Tim Wright



Review Short: Stephanie Christie’s Carbon Shapes and Dark Matter

In Stephanie Christie’s first collection, Luce Cannon (2007, as Will Christie), language is a fissile material, words are rendered particulate, unstable, always threatening to devolve into their component parts. And while its subject matter is, often, not what you would call exactly bright, its tone is also not sombre, language tumbles along with a kind of free fall intelligence.

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Tim Wright Reviews Lê Văn Tài, Nguyễn Tôn Hiệt & Phan Quỳnh Trâm, Edited by Nguyễn Hưng Quốc and Nhã Thuyên

The academic Michael Jacklin who launched the present collection, has written that there is ‘ongoing neglect of literature produced in Australia in languages other than English,’ citing as one example the Australian-based, international journal of Vietnamese writing Tien Ve, which appears to be little known in Australian poetry circles.

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Tim Wright Reviews Caitlin Maling

Few writers seem to get the viciousness of Perth. John Mateer’s early poems do, and some of Deborah Robertson’s short stories. There’s also Laurie Duggan’s one-liner, ‘you can see why all the really savage punk bands came from here’ (‘Things to Do in Perth’), and for the encyclopaedic and lyrical, John Kinsella’s wonderful, aptly sprawling ‘Perth Poem’.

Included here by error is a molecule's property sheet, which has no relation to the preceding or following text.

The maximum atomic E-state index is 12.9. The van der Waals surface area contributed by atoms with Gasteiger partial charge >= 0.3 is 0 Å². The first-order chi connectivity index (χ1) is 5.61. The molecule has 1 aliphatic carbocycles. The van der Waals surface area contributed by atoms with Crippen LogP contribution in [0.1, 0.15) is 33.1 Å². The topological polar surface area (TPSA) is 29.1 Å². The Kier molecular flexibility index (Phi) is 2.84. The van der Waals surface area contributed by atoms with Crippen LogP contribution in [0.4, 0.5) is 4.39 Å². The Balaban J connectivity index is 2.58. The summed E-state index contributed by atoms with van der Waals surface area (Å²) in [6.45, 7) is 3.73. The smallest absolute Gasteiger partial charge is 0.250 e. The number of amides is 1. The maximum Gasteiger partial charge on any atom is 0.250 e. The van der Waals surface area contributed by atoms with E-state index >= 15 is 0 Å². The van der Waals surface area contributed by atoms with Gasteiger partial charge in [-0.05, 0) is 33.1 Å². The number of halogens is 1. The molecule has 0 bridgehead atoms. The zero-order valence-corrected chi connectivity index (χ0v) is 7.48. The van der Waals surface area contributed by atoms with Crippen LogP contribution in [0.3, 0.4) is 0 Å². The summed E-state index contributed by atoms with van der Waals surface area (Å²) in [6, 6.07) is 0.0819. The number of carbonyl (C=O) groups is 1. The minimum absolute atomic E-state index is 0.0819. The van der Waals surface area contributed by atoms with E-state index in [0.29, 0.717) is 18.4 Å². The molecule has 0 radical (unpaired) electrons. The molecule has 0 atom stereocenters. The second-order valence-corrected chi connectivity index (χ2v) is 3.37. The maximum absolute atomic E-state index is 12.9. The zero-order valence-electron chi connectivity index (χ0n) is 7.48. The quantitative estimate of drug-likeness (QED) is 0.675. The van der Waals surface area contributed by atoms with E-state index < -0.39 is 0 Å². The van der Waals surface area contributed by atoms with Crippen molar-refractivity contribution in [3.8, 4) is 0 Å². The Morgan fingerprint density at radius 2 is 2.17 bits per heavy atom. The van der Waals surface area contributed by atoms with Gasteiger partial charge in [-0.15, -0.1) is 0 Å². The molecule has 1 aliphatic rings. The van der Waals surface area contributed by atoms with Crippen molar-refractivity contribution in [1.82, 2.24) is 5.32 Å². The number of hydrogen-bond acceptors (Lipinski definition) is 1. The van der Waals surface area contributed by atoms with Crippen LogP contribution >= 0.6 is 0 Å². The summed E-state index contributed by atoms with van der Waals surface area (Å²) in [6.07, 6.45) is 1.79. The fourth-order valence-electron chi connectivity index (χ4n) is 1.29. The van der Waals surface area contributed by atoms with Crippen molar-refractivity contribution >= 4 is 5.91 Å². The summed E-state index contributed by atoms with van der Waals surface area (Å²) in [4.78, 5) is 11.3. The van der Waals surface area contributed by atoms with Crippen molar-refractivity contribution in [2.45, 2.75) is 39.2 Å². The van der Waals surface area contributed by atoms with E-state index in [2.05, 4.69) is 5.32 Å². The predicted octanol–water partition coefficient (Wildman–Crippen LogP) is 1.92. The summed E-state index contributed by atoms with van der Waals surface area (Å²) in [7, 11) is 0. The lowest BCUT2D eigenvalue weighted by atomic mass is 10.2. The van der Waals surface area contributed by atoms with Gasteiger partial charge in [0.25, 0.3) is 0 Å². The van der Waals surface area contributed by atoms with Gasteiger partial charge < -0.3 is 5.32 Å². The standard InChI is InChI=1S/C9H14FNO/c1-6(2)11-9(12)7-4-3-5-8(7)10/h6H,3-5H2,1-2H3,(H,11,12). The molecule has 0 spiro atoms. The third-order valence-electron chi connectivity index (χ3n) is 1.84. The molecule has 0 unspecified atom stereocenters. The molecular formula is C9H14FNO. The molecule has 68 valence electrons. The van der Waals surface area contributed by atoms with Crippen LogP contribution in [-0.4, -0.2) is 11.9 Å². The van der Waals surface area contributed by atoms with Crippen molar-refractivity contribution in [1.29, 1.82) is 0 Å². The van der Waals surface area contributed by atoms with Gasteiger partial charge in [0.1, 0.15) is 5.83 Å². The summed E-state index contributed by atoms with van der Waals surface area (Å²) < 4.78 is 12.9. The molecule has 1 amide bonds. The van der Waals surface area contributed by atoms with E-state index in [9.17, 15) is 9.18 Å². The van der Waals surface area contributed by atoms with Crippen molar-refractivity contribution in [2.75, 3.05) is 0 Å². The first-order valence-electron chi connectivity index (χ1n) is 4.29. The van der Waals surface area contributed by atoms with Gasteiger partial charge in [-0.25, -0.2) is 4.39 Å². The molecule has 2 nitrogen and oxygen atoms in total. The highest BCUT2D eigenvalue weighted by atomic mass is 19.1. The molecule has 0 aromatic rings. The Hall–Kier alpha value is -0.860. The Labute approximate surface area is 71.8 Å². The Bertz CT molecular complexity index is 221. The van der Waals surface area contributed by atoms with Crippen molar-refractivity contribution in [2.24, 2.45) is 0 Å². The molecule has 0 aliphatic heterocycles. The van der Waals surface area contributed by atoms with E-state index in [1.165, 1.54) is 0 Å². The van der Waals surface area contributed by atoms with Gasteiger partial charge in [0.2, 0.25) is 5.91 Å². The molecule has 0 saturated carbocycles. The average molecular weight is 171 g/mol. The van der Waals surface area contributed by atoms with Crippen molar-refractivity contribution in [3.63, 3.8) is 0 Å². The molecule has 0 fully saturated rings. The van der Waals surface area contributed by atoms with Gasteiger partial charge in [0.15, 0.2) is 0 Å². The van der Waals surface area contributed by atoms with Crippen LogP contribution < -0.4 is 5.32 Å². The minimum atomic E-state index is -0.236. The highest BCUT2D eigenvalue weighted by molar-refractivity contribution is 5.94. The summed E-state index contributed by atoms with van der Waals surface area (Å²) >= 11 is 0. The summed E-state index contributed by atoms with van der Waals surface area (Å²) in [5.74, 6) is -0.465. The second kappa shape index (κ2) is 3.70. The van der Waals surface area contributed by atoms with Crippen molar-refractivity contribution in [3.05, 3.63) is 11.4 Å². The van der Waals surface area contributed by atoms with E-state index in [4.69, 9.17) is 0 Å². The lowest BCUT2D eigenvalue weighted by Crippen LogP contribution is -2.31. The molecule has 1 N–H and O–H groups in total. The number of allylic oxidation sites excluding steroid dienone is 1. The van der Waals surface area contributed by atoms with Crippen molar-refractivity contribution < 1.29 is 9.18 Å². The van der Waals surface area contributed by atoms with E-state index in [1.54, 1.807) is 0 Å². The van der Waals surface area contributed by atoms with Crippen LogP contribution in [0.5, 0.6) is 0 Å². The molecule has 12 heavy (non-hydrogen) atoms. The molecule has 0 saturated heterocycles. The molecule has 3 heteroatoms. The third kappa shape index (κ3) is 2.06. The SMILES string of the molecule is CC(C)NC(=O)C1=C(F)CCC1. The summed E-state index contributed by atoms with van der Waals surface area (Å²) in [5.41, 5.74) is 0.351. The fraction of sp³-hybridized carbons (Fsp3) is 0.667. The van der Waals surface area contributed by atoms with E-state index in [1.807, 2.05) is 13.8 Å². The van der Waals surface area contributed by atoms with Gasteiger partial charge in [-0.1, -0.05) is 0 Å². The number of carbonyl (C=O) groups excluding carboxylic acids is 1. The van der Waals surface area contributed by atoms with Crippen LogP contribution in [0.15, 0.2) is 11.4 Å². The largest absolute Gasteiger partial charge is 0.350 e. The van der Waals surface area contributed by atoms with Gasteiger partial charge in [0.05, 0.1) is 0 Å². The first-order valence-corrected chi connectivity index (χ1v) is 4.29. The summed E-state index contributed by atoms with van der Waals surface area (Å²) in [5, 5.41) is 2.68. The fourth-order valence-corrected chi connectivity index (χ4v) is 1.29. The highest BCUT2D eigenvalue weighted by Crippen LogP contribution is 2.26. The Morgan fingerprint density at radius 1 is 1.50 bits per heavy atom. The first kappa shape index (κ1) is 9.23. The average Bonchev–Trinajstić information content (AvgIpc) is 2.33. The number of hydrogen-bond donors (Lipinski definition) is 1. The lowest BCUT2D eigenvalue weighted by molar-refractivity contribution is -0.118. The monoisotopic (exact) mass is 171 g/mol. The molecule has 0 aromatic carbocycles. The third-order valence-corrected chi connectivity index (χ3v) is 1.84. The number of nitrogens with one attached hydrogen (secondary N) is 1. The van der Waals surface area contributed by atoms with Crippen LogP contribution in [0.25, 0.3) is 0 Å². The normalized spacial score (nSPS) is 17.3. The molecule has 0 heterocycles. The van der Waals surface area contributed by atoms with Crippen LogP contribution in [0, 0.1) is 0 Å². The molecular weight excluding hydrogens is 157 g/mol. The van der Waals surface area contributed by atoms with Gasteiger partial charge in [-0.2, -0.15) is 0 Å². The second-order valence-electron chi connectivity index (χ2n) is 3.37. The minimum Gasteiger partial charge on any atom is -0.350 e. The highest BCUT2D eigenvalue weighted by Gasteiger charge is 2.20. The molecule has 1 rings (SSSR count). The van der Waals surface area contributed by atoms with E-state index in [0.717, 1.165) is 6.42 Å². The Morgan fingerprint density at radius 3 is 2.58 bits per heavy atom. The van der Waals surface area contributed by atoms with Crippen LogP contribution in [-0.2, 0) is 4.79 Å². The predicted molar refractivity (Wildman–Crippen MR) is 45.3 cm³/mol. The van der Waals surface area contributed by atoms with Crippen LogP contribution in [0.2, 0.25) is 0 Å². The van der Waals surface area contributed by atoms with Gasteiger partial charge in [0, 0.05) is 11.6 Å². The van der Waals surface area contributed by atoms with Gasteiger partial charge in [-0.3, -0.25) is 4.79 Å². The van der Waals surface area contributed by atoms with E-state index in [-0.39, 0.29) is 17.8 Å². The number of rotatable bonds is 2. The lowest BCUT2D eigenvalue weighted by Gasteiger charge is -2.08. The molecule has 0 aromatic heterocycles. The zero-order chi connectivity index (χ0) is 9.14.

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Graeme Miles Reviews Tim Wright and Rob Wilson

For all their contemporaneity, both of these books work with themes, or better, anxieties, that have always been at the heart of lyric poetry. In different ways, they are concerned with avoiding easy comfort in language and shying away from time and mortality.

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Review Short: Martin Edmond’s Eternities